As central banks now embark on a disjointed unwinding of their balance sheets, we add to these uncharted paths material concerns about the proliferation of rules-based strategies, the Volcker Rule, and uncoordinated circuit breakers, the latter of which is my focus today.
The History of Circuit Breakers
Trading halts in equity markets were introduced in response to the 1987 crash. The idea was to implement “coherent, coordinated circuit breaker mechanisms,” with the argument that “they facilitate price discovery by providing a ‘time-out’ to pause, evaluate, inhibit panic, and publicize order imbalances to attract value traders to cushion violent movements in the market.”1
Thus, 1987 saw the introduction of a one-hour trading halt if the Dow Jones Industrial Average (DJIA) declined 250 points (down 12%) and a two-hour halt on a 400-point decline (down 20%).2
Circuit breakers have been added to and modified repeatedly since then, typically in response to subsequent crises. Market-wide halts now occur for 15 minutes when the S&P 500 Index drops 7%, another 15 minutes if it declines further to 13%, and for the rest of the day if 20% is breached.
The U.S. landscape of circuit breakers is quite fragmented, with both market-wide and single-stock halts and limits.3
On top of that are price limits, which are pre-specified ranges within which a single stock must trade. Orders outside of that range are rejected, or trading shifts from a continuous market to a call auction market.
Circuit breaker rules are also different between countries, with only 9 out of 29 exchanges coordinated, according to a global survey.4
Circuit breakers exacerbate rather than mitigate market declines.
Academic research on the effects of circuit breakers is inconclusive, but most studies and practitioner reflections suggest that they exacerbate rather than mitigate market declines.
A Cornell Law Review article on regulatory overreach describes one way that circuit breakers increase volatility: “If traders fear that a halt will be called before they can submit their orders, they may choose to submit them earlier than otherwise to increase the probability that they are executed. Greater volatility will therefore result as the price limit attracts orders from rationally fearful traders.”5
This mechanism is referred to as the “magnet effect.” An SEC report on the October 27-28, 1997, market decline found that “[v]irtually all of the firms interviewed [the largest buyers and sellers] reported that the … circuit breaker had a strong magnet effect, making the second triggering virtually inevitable.”
Market forces are like gravity, both inescapable and irrefutable. Declining prices move like water over a cliff, finding ways around obstacles in its path.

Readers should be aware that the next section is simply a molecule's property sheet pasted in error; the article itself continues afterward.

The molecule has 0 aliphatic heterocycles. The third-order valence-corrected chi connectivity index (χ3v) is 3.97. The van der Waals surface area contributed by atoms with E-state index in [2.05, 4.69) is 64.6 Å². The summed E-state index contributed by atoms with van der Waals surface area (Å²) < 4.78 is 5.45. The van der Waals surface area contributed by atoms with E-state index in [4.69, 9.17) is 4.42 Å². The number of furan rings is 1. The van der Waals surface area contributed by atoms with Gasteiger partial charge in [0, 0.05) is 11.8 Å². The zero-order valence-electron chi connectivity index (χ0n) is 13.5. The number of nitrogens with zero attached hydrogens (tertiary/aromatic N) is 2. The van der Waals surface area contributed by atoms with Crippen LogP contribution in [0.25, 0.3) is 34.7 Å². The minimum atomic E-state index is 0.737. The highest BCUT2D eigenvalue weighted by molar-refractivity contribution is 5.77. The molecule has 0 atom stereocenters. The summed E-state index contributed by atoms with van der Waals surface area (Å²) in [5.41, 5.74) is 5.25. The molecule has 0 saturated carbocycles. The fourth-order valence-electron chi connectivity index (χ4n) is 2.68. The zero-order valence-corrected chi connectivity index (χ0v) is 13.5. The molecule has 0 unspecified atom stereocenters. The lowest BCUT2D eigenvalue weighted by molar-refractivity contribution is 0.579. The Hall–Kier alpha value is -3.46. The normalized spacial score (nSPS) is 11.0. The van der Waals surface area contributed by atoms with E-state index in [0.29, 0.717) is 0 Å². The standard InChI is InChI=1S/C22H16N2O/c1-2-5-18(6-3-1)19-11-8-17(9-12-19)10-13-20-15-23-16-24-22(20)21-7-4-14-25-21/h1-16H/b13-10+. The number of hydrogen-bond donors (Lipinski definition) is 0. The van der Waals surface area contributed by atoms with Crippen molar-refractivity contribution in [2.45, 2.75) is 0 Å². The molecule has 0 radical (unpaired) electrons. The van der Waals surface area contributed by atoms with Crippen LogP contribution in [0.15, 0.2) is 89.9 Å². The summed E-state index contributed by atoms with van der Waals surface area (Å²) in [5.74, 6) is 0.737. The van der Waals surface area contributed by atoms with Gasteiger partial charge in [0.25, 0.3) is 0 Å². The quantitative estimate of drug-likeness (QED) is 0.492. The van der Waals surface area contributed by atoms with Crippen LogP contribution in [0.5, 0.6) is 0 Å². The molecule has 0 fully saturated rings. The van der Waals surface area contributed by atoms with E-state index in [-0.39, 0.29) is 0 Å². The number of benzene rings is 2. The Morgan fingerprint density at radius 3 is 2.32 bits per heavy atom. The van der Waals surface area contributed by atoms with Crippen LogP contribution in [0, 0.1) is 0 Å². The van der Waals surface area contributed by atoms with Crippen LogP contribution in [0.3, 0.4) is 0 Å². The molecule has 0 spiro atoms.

A second unintended consequence of circuit breakers is the “spillover effect.” Market forces are like gravity, both inescapable and irrefutable. Declining prices move like water over a cliff, finding ways around obstacles in its path. When the cataclysm finds a land obstruction, it simply shifts to a downward alternative. Ultimately, the water reaches its new level.
Similarly, market forces are only briefly hindered by circuit breakers, shifting execution to the next best alternative. The market may get its desired “time-out,” but trading soon shifts, from market to market, exchange to exchange, and country to country. Prices will reach new levels, even when forced through circuitous routes.
The Problem: Concealing Prices
We are concerned that circuit breakers will conceal the prices that high-frequency traders (HFTs) and other algorithmic traders require to continue active trading, further jeopardizing access to liquidity in a market downturn.
There is no reason to believe that restricting price movement facilitates price discovery. While markets are imperfect, they are the most efficient means of price discovery.
Still, regulators and exchange providers rely on these market obstacles while complicating the work of market actors.
1 Brady, Nicholas F. et al. 1988. “Report of The Presidential Task Force on Market Mechanisms,” January 1988 p.66.
2 These circuit breakers were triggered not much later when the DJIA dropped on October 27, 1997, by 554 points (7.18%) (SEC “Trading Analysis of October 27 and 28, 1997”).
3 The SEC NASDAQ has established single-stock “limit up-limit down” (LULD) rules, which are similar to trading halts, allegedly to “address extraordinary market volatility in U.S. equity markets.” These single-stock halts are predicated not on moves from the prior close, but on price moves that happened over the prior five minutes. A short trading halt occurs if an upper or lower limit is breached for 15 seconds.
4 Peter Gomber, Benjamin Clapham, Martin Haferkorn, Sven Panz, Paul Jentsch “Circuit Breakers – A Survey among International Trading Venues,” World Federation of Exchanges, 2016.
5 Lawrence Harris, “Dangers of Regulatory Overreaction to the October 1987 Crash”. Cornell Law Review, Volume 74, Issue 5 July 1989, Article 9, p.937.
Navigating a Troop of Gorillas Blog Series
Part 1: Navigating a Troop of Gorillas
Part 2: New Movie, Same Plot: 4 Waves of Monetary Policies
Part 3: The Bigger the Easing, the Bigger the Fall
Part 4: Why This Disruption is Different—Rules-Based Strategies
Part 5: Why This Disruption Is Different—the Volcker Rule
Part 7: Fundamentals Re-emerging
Part 8: Where We See Fundamental Opportunities
Brian Singer, CFA, partner, is a portfolio manager on and head of William Blair’s Dynamic Allocation Strategies team.